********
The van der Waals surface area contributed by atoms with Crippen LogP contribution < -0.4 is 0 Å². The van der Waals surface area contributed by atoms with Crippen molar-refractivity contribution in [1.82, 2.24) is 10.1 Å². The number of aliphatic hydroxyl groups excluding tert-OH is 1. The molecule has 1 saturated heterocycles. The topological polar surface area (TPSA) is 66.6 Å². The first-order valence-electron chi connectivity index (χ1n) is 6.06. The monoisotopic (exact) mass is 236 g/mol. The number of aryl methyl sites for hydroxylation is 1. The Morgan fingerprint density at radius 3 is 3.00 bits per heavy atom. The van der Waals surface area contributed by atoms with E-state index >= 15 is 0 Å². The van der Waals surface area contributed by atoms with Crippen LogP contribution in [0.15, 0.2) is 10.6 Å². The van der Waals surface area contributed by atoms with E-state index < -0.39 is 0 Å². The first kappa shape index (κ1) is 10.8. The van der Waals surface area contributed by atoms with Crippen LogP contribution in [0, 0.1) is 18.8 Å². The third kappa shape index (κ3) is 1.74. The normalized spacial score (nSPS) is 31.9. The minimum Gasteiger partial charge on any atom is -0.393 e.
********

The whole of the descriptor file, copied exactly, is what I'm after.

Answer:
The van der Waals surface area contributed by atoms with Crippen LogP contribution < -0.4 is 0 Å². The van der Waals surface area contributed by atoms with Crippen molar-refractivity contribution in [1.82, 2.24) is 10.1 Å². The number of aliphatic hydroxyl groups excluding tert-OH is 1. The molecule has 1 saturated heterocycles. The topological polar surface area (TPSA) is 66.6 Å². The first-order valence-electron chi connectivity index (χ1n) is 6.06. The monoisotopic (exact) mass is 236 g/mol. The number of aryl methyl sites for hydroxylation is 1. The Morgan fingerprint density at radius 3 is 3.00 bits per heavy atom. The van der Waals surface area contributed by atoms with E-state index >= 15 is 0 Å². The van der Waals surface area contributed by atoms with Crippen LogP contribution in [0.15, 0.2) is 10.6 Å². The van der Waals surface area contributed by atoms with E-state index < -0.39 is 0 Å². The first kappa shape index (κ1) is 10.8. The van der Waals surface area contributed by atoms with Crippen LogP contribution in [0, 0.1) is 18.8 Å². The third kappa shape index (κ3) is 1.74. The normalized spacial score (nSPS) is 31.9. The minimum Gasteiger partial charge on any atom is -0.393 e.